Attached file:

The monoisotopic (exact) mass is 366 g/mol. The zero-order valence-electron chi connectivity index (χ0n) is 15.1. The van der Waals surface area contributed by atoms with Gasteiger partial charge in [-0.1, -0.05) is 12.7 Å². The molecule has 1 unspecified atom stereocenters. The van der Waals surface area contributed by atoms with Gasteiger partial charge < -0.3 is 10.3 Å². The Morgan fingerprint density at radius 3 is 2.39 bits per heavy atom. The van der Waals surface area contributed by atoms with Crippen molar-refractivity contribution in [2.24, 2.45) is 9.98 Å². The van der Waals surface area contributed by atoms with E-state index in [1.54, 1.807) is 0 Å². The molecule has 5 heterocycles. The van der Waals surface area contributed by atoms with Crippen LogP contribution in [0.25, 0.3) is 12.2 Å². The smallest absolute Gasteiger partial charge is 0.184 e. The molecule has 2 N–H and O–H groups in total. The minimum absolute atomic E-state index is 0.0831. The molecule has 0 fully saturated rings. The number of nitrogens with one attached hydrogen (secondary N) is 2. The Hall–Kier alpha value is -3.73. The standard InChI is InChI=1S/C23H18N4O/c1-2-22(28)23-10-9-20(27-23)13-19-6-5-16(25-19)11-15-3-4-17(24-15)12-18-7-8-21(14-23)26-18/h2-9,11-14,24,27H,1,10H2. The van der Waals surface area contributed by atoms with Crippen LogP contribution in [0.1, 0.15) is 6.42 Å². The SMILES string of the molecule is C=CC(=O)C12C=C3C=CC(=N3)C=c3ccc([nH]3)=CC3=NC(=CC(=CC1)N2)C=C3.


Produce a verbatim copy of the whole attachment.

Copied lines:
The monoisotopic (exact) mass is 366 g/mol. The zero-order valence-electron chi connectivity index (χ0n) is 15.1. The van der Waals surface area contributed by atoms with Gasteiger partial charge in [-0.1, -0.05) is 12.7 Å². The molecule has 1 unspecified atom stereocenters. The van der Waals surface area contributed by atoms with Gasteiger partial charge < -0.3 is 10.3 Å². The Morgan fingerprint density at radius 3 is 2.39 bits per heavy atom. The van der Waals surface area contributed by atoms with Crippen molar-refractivity contribution in [2.24, 2.45) is 9.98 Å². The van der Waals surface area contributed by atoms with E-state index in [1.54, 1.807) is 0 Å². The molecule has 5 heterocycles. The van der Waals surface area contributed by atoms with Crippen LogP contribution in [0.25, 0.3) is 12.2 Å². The smallest absolute Gasteiger partial charge is 0.184 e. The molecule has 2 N–H and O–H groups in total. The minimum absolute atomic E-state index is 0.0831. The molecule has 0 fully saturated rings. The number of nitrogens with one attached hydrogen (secondary N) is 2. The Hall–Kier alpha value is -3.73. The standard InChI is InChI=1S/C23H18N4O/c1-2-22(28)23-10-9-20(27-23)13-19-6-5-16(25-19)11-15-3-4-17(24-15)12-18-7-8-21(14-23)26-18/h2-9,11-14,24,27H,1,10H2. The van der Waals surface area contributed by atoms with Crippen LogP contribution in [0.1, 0.15) is 6.42 Å². The SMILES string of the molecule is C=CC(=O)C12C=C3C=CC(=N3)C=c3ccc([nH]3)=CC3=NC(=CC(=CC1)N2)C=C3.